I spent the better part of the week at what Taylor delights in calling “preacher camp” while she and Tracie were riding out the hurricane. Yes, I feel a bit guilty about that. What can I say? They made me go, and they wouldn’t let me come home early. They had Elvis movies to watch.
But I’m glad I went. I met a few dozen preachers. I sat at the feet of qualified and motivated instructors. I grew as a preacher and a Christian. Almost as importantly, I got ample fodder for articles such as this one. Stay tuned.
One of the passages that was highlighted was 1 Corinthians 15:33. It was pointed out that we generally refer to the warning about “bad company” in the context of moral error. And certainly it has application there. But the real warning is against evil doctrinal companions. Some in Corinth were denying the resurrection, according to the surrounding verses. Others were faltering on subjects ranging from fellowship to divorce to brotherly love to the Lord’s supper. The truth had been taught, by Paul and by others, and presumably would continue to be taught. Faithful brethren are to “share all good things with the one who teaches him” (Galatians 6:6) — and the “good things” are far more valuable than money.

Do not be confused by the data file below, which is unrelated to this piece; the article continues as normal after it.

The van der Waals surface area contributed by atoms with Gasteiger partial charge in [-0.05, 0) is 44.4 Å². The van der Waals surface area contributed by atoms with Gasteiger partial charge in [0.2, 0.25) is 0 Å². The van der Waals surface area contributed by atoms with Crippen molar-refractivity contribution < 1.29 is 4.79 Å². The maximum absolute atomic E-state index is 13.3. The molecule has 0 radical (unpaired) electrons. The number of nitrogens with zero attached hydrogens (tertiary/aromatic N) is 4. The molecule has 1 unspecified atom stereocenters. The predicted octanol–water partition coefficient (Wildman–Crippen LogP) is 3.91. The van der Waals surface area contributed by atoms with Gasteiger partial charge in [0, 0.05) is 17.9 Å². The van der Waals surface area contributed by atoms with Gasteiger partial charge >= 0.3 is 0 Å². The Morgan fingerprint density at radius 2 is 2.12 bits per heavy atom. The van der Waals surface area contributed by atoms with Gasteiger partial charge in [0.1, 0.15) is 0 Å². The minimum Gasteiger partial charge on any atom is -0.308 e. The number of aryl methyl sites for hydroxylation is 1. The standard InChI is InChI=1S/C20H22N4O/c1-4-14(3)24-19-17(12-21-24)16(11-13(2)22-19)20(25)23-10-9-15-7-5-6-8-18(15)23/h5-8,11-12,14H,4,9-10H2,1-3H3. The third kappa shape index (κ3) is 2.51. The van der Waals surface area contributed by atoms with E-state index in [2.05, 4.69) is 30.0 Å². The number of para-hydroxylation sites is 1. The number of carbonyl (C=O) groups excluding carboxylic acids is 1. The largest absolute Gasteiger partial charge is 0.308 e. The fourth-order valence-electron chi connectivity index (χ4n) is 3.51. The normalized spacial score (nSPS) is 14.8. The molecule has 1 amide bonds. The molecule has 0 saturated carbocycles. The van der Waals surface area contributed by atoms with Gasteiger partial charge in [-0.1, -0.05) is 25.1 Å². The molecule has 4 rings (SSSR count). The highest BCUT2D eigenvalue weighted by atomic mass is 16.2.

Godly parents try to guard their children against immoral influences, and they should. But do we show similar concern for doctrinal influences? False teaching will take us to hell just as fast as ungodliness; we should show equal concern for both.